1 Dec 2023

Distractions assail coalition as it lays out ambitious agenda

From Focus on Politics, 7:00 pm on 1 December 2023
Collage of Christopher Luxon, David Seymour and Winston Peters

 The new coalition government unveiled its 100-day plan this week.  Photo: RNZ

"I don't think there's been any previous government that's been as aggressive about getting out of the blocks hard, fast and early" - Christopher Luxon

The new government's first week in office saw it get straight to work, setting high expectations and unveiling its 100-day plan - but it's not exactly been smooth sailing. 

Fixing the economy and making a material difference for New Zealanders is a hefty workload for a Cabinet which has so far been dogged by distractions - driven partly by new Deputy Prime Minister Winston Peters. 

It began with the swearing-in ceremony at Government House on Monday, a moment of pageantry marking the official handover of power.

Most of the MPs were beaming, none more so than Christopher Luxon, relishing his new title of Prime Minister.

The formal swearing-in of the new coalition government by Governor-General Dame Cindy Kiro on 27 November, 2023.

Christopher Luxon grins at his swearing-in as prime minister. Photo: RNZ / Samuel Rillstone

It's remarkable given just two years earlier he was a mere backbencher in his first term at Parliament: New Zealand's least politically experienced Prime Minister - both an incredible feat - and a potential liability. 

Unveiling the plan for the first 100 days of the government at his first post-Cabinet briefing, Luxon on Wednesday set the bar high. 

"I'll just say, I think we're going to do more than 100 days than this government did in the last six years. So we're looking forward to getting into work."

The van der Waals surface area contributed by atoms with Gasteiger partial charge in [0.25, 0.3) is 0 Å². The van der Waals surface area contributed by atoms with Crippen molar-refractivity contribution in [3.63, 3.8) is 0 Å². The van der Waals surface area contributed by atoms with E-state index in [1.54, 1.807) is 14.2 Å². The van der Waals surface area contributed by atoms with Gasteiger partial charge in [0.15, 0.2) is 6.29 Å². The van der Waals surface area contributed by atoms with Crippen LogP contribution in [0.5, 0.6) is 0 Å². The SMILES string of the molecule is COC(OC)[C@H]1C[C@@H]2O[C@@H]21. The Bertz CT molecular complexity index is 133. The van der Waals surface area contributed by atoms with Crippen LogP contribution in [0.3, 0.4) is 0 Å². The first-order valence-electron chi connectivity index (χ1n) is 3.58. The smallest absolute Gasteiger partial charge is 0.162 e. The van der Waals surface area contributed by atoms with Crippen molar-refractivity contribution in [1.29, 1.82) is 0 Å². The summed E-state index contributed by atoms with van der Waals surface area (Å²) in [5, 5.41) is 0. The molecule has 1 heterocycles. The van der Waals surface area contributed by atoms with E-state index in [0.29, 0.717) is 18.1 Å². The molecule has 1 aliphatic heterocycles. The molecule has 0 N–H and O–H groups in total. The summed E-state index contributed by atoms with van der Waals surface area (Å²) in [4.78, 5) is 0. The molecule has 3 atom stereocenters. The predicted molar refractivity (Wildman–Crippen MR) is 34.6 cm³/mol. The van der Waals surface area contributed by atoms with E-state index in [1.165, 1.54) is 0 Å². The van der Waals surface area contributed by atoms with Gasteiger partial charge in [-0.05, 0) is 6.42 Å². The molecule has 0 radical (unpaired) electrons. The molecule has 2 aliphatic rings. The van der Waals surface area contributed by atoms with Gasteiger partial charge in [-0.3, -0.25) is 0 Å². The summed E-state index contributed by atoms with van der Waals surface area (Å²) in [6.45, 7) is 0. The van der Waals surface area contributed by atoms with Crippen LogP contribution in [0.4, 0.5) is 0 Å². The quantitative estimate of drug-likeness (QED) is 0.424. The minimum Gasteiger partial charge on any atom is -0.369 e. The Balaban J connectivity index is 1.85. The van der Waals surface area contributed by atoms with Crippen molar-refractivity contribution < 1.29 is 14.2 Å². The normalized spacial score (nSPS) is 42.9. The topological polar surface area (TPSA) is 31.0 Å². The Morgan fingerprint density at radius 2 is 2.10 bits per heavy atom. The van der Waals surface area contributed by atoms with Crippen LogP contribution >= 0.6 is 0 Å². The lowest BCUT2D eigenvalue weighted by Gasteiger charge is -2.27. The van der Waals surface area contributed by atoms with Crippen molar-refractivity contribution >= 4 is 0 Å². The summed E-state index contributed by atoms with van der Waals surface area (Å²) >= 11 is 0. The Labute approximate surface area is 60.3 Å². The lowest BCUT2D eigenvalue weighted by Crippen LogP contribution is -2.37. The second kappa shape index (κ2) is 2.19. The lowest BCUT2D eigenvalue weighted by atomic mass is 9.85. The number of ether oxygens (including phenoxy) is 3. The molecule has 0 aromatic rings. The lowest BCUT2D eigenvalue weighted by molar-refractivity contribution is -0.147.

The agenda is a mix: Cellphones in schools are out, pseudoephedrine in pharmacies are back in. The clean car discount will be scrapped along with Labour's Three Waters and RMA changes. 

Luxon insists the plan will help ease the cost of living, pointing to a return to a single mandate for the Reserve Bank and cutting compliance costs for businesses. 

"We are absolutely determined to rebuild the economy, to lower the cost of living, we are determined to actually deal with law and order and we're determined to deliver public services."

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Determination, meet distraction: New Zealand First leader and newly sworn-in Deputy PM Winston Peters consistently upstaged his boss, waging war on the media from the day the deal was signed. He had the Public Interest Journalism Fund and publicly funded media firmly in his sights, throwing around accusations of bribery.

Luxon repeatedly laughed off his deputy's claims, saying he would have chosen his words differently but he shared frustration with the fund, saying it led - rightly or wrongly - to perceptions of bias. 

"There'll be different personalities, there'll be different ways of expressing things ...  and that's fine, that acceptable."

Winston Peters

Deputy Prime Minister Winston Peters at Monday's swearing-in. Photo: RNZ / Samuel Rillstone

Other distractions also sprouted from NZ First policies: rolling back the smokefree legislation that had been hailed as world-leading, and calling a halt to New Zealand's acceptance of a minor amendment to international health regulations. 

Newly returned to the opposition benches, Labour leader Chris Hipkins, his own deputy Carmel Sepuloni, and his Health spokesperson Ayesha Verrall all seized on these as easy targets for criticising Luxon's leadership. 

Newshub's political editor Jenna Lynch, appearing on RNZ's weekly Morning Report panel, said plurality of views was indeed a good thing - but Luxon should have taken a stronger line on Peters' media comments and the contest of ideas needed to be based in fact.

Also on the panel, NZ Herald's deputy political editor Thomas Coughlan agreed NZ First's fringe focuses were distracting from the retail politics that got Luxon elected - but the prime minister also needed to avoid having Peters' ire turned back on himself. 

All this before the nuts and bolts of legislative change. Next week will feature ceremonial openings of Parliament on Tuesday and Wednesday, and the first Question Time on Thursday. Then it's straight into two weeks of urgency for the repeal of four Labour-sponsored laws, movement on a full return to 90-day trials, amongst about two dozen speeches from new MPs and a debate over the government's agenda. 

And the government intends to have that all wrapped up before Christmas.

In this week's Focus on Politics, Political Reporter Katie Scotcher looks back at the coalition's first week in power and the distractions that dogged it.

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